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Like most mothers, I’ve had my ups and downs, and to be perfectly honest, there have been quite a few downs. Happiness is tricky. We’re told that if we can just do everything right (stay organized, eat the right things, etc., etc.) and have the right things (the right house, the right clothes, the right hairstyle, and so on), that we will have stress-free lives and be happy. This is pretty obviously a lie. But I think that it’s actually hard to be happy. It takes work, which at least seems counter-intuitive. What I mean is that happiness can’t be bought and it isn’t just a function of the right set of external circumstances. The conclusion I’ve reached is that the biggest component of happiness is goodness (see Aristotle for more on that) and goodness requires work. In a way, this conclusion has been very comforting for me. It means that it’s not just a problem with my attitude. I have a tendency to feel guilty and that I’m being ungrateful when I’m not feeling especially happy. My conclusion also helps provide focus and makes it easier to ignore all the lifestyle junk people are always trying to sell us. On the other hand, this conclusion leaves one with the task of pursuing goodness with no immediate relief in sight. Thankfully, there are things that we can do to lift our moods and spirits while we try to stumble along the road to sainthood. The following is a short list of things that I have found helpful for improving my sense of wellbeing. But first, remind yourself that being a mother is hard and the work is very important. Now have a cup of tea and a piece of buttered toast or cake (preferably both).
Before we dive in, I’d like to urge you to see a doctor if it is possible you are feeling down due to a hormone or health related issue. Most doctors (including OBGYNs) cannot (or, in some cases, will not) actually help you with hormone problems. I went to see an OBGYN about my hormones once and he tested my levels on one day. That is not sufficient. Your hormones have to be tested many times throughout your cycle before anyone can see if there might be a problem. Seek out a doctor who knows about natural family planning (try http://www.fertilitycare.org/) because they have to know about how hormones work. Similarly, if you’re feeling low consistently, or feeling quite low, or like you’re not coping (a medical professional once said to me that just getting by is not coping – just getting by isn’t enough), talk to your doctor. It’s very hard to self-assess in these situations (I know from experience), so my advice is to err on the side of caution and go ahead and book the appointment if you’re in any doubt.
And so on to our list:
First, make sleep a priority. You will feel much better. Yes, I know that is easier said than done. And yes, I know that the evening is the only time you have to spend with your SO and to do whatever didn’t get done during the day or even to spend time unwinding and doing something you might actually feel like doing. However, studies indicate that sleep deprivation is actually quite dangerous. It just isn’t something that can be ignored to accommodate other things in our lives. This article is a really great discussion of the sleep deprivation mothers often suffer.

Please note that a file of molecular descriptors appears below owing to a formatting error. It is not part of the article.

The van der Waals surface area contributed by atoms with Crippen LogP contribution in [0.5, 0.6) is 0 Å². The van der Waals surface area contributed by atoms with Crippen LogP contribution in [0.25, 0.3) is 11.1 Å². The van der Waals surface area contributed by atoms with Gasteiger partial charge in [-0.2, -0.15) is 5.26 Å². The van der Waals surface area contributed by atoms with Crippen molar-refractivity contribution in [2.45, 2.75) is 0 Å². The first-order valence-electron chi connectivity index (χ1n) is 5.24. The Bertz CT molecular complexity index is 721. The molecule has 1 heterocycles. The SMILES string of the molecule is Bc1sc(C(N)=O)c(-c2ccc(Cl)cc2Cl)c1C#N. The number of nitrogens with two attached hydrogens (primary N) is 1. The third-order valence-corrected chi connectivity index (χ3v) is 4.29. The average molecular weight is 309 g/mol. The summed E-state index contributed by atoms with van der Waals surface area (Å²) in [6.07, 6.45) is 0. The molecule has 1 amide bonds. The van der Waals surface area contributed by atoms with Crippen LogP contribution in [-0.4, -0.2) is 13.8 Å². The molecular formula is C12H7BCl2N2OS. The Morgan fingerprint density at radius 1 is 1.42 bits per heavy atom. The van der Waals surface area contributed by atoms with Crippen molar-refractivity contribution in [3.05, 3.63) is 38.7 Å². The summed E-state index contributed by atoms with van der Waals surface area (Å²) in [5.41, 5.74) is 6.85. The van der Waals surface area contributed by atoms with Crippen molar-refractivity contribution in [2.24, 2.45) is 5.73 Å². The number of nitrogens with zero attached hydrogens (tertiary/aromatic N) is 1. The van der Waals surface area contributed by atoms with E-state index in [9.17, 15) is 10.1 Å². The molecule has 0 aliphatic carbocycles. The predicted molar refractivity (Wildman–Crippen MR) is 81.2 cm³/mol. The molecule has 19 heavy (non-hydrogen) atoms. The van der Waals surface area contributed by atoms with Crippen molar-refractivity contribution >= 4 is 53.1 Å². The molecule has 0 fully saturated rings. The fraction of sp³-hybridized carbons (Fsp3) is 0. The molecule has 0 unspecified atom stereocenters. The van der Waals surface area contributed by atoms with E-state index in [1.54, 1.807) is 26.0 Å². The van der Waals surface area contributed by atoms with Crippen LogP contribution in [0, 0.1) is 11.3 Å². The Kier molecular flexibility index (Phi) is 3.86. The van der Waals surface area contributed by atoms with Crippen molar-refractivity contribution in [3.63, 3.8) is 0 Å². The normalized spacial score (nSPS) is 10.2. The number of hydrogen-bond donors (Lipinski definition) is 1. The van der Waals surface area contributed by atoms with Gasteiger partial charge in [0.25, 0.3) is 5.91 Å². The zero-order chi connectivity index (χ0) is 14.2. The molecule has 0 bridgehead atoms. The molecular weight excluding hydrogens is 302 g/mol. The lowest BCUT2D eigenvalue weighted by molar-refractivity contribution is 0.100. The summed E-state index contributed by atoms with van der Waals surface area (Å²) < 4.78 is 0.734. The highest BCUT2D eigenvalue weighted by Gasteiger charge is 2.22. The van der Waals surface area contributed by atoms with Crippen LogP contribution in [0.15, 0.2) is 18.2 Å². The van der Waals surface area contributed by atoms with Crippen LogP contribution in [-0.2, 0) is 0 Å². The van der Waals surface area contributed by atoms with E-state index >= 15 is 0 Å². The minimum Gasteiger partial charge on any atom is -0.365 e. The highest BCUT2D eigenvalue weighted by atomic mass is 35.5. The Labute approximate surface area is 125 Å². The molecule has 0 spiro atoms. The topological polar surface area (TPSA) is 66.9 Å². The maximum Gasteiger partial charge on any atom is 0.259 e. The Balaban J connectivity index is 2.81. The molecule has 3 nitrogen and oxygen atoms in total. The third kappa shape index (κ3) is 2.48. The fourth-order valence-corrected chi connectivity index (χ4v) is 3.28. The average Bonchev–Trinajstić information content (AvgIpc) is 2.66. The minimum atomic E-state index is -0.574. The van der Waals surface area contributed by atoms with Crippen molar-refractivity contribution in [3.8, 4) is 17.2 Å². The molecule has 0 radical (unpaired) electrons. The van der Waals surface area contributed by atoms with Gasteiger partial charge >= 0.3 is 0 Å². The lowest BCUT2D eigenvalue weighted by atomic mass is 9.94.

Try to have time to yourself that you spend doing something that is actually restorative for you. Consider taking a class, taking up a new hobby, reading (maybe even in a coffee shop!), going for a walk, or anything else that appeals.
Follow the advice given in Hello Dolly’s “Put on Your Sunday Clothes” and get a little spruced up. I feel much better when I feel like I look nice. See my post on this topic.
Spend less time looking at screens. Screen time in excess of 5 hours a day has been linked with mental health and sleep issues (see http://onlinelibrary.wiley.com/doi/10.1002/ajim.10133/abstract). I find that if I’m staring at my phone or my computer, I have a much harder time managing everything else I have going on at that moment and am likely to get overwhelmed and irritable. It adds one more thing I’m trying to focus on and my attention is simply too divided. I also find that I’m more likely to feel guilty about the amount of attention I’m giving my children. The fact is, there just isn’t enough time in the day to do everything we need, let alone want, to do. And I find that for me, time on social media or looking at pretty things on Pinterest, is often a luxury I can’t afford. I recognize that these things can act as an escape, but the trouble is that they aren’t restorative. Screens are stimulating and the content of these sites scatters our attention. I find that I actually feel better if I spend very little time looking at screens. I feel more present and engaged and less distracted and overstimulated.
Try to spend time in nature. Find a park that will allow you to get away from the city and cars and go for a walk. In my more ambitious days I intended to take the kids out for a walk in a naturey area every day. I now live quite a distance from any such place and have less ambition. However, studies do indicate that it can have a profound impact on how we feel.
I hope these things make you feel better, improve your mood, and help you feel more able to take up your crosses. Now my advice is to have another cup of tea.